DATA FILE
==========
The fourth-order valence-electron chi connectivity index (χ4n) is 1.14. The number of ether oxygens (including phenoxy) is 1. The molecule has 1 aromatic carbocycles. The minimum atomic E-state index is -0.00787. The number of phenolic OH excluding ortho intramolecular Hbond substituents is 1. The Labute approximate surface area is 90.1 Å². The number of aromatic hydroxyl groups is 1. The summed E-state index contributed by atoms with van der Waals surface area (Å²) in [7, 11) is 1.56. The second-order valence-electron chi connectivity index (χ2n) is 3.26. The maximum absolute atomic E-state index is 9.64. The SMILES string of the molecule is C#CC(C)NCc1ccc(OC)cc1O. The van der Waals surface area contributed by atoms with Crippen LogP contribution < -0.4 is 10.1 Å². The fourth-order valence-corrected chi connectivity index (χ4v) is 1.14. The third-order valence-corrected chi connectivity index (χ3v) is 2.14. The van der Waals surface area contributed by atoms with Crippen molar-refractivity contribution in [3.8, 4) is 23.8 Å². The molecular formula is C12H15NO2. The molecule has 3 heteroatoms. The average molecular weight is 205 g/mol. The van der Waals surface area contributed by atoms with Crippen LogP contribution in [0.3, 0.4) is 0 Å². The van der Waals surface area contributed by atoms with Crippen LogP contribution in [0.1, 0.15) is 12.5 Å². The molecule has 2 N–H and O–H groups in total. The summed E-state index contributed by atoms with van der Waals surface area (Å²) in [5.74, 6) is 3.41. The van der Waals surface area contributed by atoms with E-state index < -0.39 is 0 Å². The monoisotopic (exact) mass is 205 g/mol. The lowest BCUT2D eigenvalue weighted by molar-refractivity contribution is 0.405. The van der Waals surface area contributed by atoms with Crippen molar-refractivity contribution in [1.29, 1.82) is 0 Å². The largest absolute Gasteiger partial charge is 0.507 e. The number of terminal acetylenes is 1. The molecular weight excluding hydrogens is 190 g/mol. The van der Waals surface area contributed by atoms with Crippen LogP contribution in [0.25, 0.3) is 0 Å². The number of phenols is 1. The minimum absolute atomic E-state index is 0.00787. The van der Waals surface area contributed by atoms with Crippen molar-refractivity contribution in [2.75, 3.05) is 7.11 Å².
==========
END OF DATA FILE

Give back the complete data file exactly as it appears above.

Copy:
The fourth-order valence-electron chi connectivity index (χ4n) is 1.14. The number of ether oxygens (including phenoxy) is 1. The molecule has 1 aromatic carbocycles. The minimum atomic E-state index is -0.00787. The number of phenolic OH excluding ortho intramolecular Hbond substituents is 1. The Labute approximate surface area is 90.1 Å². The number of aromatic hydroxyl groups is 1. The summed E-state index contributed by atoms with van der Waals surface area (Å²) in [7, 11) is 1.56. The second-order valence-electron chi connectivity index (χ2n) is 3.26. The maximum absolute atomic E-state index is 9.64. The SMILES string of the molecule is C#CC(C)NCc1ccc(OC)cc1O. The van der Waals surface area contributed by atoms with Crippen LogP contribution < -0.4 is 10.1 Å². The fourth-order valence-corrected chi connectivity index (χ4v) is 1.14. The third-order valence-corrected chi connectivity index (χ3v) is 2.14. The van der Waals surface area contributed by atoms with Crippen molar-refractivity contribution in [3.8, 4) is 23.8 Å². The molecular formula is C12H15NO2. The molecule has 3 heteroatoms. The average molecular weight is 205 g/mol. The van der Waals surface area contributed by atoms with Crippen LogP contribution in [0.3, 0.4) is 0 Å². The van der Waals surface area contributed by atoms with Crippen LogP contribution in [0.1, 0.15) is 12.5 Å². The molecule has 2 N–H and O–H groups in total. The summed E-state index contributed by atoms with van der Waals surface area (Å²) in [5.74, 6) is 3.41. The van der Waals surface area contributed by atoms with E-state index < -0.39 is 0 Å². The monoisotopic (exact) mass is 205 g/mol. The lowest BCUT2D eigenvalue weighted by molar-refractivity contribution is 0.405. The van der Waals surface area contributed by atoms with Crippen molar-refractivity contribution in [1.29, 1.82) is 0 Å². The largest absolute Gasteiger partial charge is 0.507 e. The number of terminal acetylenes is 1. The molecular weight excluding hydrogens is 190 g/mol. The van der Waals surface area contributed by atoms with Crippen LogP contribution in [0.25, 0.3) is 0 Å². The number of phenols is 1. The minimum absolute atomic E-state index is 0.00787. The van der Waals surface area contributed by atoms with Crippen molar-refractivity contribution in [2.75, 3.05) is 7.11 Å².